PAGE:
"Required reading" for today's smart writer.

"Required reading" for today's smart writer.
Information & inspiration to hone your craft and increase your cash...Since 2009

Monday, July 6, 2015

What I'm Reading...And You Should Too!

Books are to writers what tools are to an architect.
They allow us to be effective in our "trade," construct a broader knowledge base, and when properly used, can design a bigger bottom line for our creative careers.

There is definitely a nexus between good writers and a love of reading.
Because good writers recognize that reading is crucial to understanding the needs of an audience, firing the imagination, and enhancing communication skills.

It also helps to identify the best language, tone, approach and techniques for various genres.

Which is why I am geeked to share with you a few engaging titles you'll want to add to your "summer reading list." These selections collectively address the psychological, emotional, professional and strategic aspects of being a writer today.

Feel free to add your recommendations as well, in the comments section.
I'd love to know what's on your night table.
Here's what's on mine, in no particular order:

Based upon the popular weekly show (that finances and fosters the dreams of entrepreneurs from different industries), this "jump start" is a great read, with solid take-away value to help you go the distance. It almost feels as if the reader is receiving personal coaching on business practices and principles that are applicable to any field--whether it's starting a brick and mortar store, or succeeding as a writer. Authored by Michael Parrish DuDell, it is full of expert advice from the show's rich investors, along with life stories, checklists and valuable resources.

2. PUBLISHING BASICS--By Robert Bowie Johnson, Jr.
Whether your goal is to produce a poetry book this year, or self-publish that novel you started during NANOWRIMO, (National novel writing month), you'll find needed answers here. This guide for small press and independent writers tackles topics such as: design, industry standards, copyrights, e-publishing, editing and more.

I'm proud to say that I scored this "gem" at a local used bookstore for less than a buck. Of all the different avenues for earning a living as a writer, corporate communications is one of the most profitable. It is what helped to make the hugely popular author, Peter Bowerman, a "well-fed" writer. And this book explains why, and more importantly, how you too can get in on the action. Chapters include: the art of working at home, the question of fees, and the necessity of networking.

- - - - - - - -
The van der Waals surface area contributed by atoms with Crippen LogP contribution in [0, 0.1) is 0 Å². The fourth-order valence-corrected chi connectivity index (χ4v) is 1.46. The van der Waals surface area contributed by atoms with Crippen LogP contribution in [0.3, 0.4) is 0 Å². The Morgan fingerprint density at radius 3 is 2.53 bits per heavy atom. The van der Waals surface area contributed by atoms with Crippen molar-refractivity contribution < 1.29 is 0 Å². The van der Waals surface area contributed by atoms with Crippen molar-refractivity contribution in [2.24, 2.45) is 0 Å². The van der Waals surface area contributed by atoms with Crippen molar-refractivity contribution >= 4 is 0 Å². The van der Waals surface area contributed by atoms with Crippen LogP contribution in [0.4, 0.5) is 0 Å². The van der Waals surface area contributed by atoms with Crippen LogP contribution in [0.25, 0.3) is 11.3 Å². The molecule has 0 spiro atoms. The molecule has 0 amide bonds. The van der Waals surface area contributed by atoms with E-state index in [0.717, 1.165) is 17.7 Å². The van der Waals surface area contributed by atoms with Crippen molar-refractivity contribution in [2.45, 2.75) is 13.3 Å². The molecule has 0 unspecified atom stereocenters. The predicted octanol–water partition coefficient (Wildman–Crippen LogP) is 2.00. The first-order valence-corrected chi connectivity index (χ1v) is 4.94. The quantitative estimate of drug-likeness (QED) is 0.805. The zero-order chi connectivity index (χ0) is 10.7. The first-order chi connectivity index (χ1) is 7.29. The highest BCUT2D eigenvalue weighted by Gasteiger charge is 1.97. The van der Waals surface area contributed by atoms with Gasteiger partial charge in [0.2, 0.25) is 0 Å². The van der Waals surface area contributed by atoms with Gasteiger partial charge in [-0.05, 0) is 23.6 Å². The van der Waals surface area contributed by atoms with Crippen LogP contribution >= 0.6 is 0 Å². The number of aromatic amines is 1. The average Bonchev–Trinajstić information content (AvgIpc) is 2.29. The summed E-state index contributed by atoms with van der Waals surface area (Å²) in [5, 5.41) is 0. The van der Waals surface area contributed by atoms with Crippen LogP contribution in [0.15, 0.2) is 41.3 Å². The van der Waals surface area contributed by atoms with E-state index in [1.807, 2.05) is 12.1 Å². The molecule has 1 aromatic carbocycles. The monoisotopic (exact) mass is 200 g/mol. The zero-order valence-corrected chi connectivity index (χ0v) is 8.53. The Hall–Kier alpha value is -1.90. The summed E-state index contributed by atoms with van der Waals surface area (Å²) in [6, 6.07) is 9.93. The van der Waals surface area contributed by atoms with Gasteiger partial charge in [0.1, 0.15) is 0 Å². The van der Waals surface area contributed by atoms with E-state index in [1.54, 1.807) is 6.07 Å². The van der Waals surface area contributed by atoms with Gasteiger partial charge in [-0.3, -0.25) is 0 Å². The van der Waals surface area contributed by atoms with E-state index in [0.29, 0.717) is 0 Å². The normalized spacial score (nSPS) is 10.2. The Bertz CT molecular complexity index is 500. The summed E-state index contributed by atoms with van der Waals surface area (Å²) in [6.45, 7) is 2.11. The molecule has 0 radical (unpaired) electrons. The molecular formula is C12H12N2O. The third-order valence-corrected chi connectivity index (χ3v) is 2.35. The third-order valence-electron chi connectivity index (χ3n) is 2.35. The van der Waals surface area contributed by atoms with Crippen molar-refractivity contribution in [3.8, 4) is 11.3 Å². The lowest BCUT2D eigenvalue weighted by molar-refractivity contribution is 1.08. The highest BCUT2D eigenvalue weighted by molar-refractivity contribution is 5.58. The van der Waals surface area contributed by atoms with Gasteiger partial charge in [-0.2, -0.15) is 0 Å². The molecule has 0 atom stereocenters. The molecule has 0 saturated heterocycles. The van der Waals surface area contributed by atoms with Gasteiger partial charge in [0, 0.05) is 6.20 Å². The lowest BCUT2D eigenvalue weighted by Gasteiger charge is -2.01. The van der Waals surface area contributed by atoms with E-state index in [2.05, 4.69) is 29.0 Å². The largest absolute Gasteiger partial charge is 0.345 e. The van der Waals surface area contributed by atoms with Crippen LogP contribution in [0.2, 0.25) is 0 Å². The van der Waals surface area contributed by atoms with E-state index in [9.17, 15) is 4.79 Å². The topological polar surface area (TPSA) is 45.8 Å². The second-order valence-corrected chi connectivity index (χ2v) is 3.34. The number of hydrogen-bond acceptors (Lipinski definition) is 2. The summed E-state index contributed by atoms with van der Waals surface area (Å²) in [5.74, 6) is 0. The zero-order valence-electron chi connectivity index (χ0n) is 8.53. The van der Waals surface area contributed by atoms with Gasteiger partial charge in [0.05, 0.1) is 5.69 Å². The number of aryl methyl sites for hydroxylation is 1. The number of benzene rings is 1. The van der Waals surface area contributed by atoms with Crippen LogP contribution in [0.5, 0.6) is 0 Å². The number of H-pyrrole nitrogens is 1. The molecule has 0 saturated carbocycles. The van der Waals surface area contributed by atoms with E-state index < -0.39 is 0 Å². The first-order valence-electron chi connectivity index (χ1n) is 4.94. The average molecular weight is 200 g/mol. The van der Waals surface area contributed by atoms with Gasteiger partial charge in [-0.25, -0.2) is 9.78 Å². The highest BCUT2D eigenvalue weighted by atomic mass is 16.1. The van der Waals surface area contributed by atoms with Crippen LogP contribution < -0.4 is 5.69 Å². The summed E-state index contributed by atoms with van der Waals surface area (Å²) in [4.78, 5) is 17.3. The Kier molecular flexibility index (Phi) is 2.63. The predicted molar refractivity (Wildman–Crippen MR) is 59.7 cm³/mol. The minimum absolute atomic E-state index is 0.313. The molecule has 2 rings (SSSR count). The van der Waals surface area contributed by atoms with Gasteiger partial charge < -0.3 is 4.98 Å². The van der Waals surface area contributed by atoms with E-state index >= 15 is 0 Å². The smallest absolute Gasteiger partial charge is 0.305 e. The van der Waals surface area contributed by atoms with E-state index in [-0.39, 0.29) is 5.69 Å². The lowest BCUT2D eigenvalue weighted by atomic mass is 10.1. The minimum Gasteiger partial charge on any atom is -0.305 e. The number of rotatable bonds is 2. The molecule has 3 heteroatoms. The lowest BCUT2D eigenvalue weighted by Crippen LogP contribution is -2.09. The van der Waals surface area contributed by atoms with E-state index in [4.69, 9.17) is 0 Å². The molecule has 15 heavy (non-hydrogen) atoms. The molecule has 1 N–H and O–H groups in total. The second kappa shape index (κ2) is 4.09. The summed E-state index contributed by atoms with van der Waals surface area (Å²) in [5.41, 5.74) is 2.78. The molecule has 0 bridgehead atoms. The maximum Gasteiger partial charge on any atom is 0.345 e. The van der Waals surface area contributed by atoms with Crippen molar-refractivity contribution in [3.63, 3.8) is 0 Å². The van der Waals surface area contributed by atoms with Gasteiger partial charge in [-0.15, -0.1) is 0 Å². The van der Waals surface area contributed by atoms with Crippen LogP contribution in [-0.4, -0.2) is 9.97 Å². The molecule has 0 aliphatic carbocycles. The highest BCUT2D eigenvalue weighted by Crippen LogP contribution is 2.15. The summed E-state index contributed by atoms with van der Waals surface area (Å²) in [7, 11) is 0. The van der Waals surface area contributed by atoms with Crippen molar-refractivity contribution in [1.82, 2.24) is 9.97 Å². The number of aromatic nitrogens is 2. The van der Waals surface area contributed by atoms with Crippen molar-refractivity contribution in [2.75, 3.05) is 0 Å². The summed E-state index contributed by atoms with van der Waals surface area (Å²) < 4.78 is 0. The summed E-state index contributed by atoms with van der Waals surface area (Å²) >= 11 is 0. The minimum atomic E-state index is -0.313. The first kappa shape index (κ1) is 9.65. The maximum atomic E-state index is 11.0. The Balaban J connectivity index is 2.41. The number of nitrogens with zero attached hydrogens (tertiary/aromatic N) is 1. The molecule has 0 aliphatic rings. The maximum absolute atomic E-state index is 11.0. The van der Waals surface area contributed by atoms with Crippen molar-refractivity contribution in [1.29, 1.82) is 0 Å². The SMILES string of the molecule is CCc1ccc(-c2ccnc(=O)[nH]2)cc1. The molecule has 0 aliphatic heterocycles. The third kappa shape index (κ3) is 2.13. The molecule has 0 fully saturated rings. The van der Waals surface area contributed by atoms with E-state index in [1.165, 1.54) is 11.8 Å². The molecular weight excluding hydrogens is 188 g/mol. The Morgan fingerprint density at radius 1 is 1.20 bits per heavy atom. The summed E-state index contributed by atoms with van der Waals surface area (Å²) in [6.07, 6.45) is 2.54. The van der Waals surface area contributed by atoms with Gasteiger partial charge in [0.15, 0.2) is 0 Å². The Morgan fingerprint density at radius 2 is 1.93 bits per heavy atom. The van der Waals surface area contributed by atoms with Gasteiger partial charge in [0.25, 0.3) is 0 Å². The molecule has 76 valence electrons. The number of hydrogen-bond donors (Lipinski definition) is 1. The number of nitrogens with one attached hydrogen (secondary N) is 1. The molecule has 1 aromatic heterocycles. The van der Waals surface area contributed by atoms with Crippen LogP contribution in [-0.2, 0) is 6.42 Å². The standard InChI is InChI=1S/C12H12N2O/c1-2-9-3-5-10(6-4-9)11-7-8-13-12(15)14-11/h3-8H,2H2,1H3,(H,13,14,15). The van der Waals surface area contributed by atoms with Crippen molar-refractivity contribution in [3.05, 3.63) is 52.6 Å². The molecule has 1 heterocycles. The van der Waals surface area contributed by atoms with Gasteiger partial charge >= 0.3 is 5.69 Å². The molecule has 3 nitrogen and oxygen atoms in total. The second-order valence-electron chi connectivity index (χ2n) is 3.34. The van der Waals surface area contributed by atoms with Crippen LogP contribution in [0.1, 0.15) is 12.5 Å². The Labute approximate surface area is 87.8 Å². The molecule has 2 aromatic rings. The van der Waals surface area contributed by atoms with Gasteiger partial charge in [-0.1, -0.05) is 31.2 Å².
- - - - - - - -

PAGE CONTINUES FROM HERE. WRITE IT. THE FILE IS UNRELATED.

4. DUMP DINNERS--By Cathy Mitchell
Hey, a writer has gotta' eat too, right?! Not to mention, as many of you may know from previous blog posts, I'm sweet on cooking. Anyhow.. the concept is clever. The idea here is to simplify the hassles often associated with cooking and clean-up, by using her "quick and easy" method of combining multiple ingredients in one pan or pot. It contains an array of recipes--from appetizers, to soups, to baked goods. The verdict is still out on this one, as I just got it a few weeks ago for my birthday, and am working through it. Still, it's worth a book look.

5. THE LITTLE BOOK OF INNER SPACE--By Stafford Whiteaker
A pocket book that gives new meaning to "Good things come in small packages."
This spiritual guide contains over 150 pages of motivational quotes, anecdotes, and reflections geared towards finding personal peace in a chaotic world. It's an insightful, inspiring read that is easy to "digest" with morning tea, a bubble bath, a commute to work, or something to unwind to just before retiring for bed.
Well worth the price.

Your turn.
What's on your bookshelf? Anything that's a real "page-turner?"
What's your favorite place to read?
Do tell.


  1. If a little self-promotion is permitted -- Los Angeles Magazine wrote a piece recommending my new book as a great summer read. If you like history, and especially if you also like food, you might consider Midwest Maize: How Corn Shaped the U.S. Heartland (U of IL Press). What other topic will you read this year that links together vampires, Henry Ford, time zones, cornflakes, and the Chicago Bears?

    1. Congrats, Cynthia! Sounds interesting. Thanks so much for sharing here.

  2. You have some good books listed, Jennifer. Going to check those out. I'm currently between three books.

    1) How Successful People Think - John C. Maxwell
    2) Business Model Generation: A Handbook for Visionaries, Game Changers, and Challengers by Alexander Osterwalder & Yves Pigneur
    3) Angel's Laws of Blogging - Angel Laws

    And I just finished reading Rising from the Rails: Pullman Porters and the Making of the Black Middle Class by Larry Tye. Excellent read.

    On my list of books to read is The New Jim Crow by Michelle Alexander. I can't wait!

    Thanks for allowing me to share my list. This made my day!

    1. Glad to hear, Marcie. The next on my list is Steve Harvey's "Act like a success, think like a success." Have you read it?
      Thanks for your thoughts and recommendation.

  3. I agree, as writers, we must read as well. I just finished a review copy of Ann Gabhart's The Innocent for an upcoming interview. It was a page turner and had unexpected elements, which was fun. Next on the list is a friend's novel; I get the honor of being her first reader and playing editor as well. The Complete Writer is sitting on my desk as we speak, and I have an assortment of books waiting patiently on my Kindle too, including several on freelancing, and still others by Derek Prince. That said, I think I need to take a "reading only" vacation!

    1. "Novel idea," Karen! Thanks so much for adding to the mix.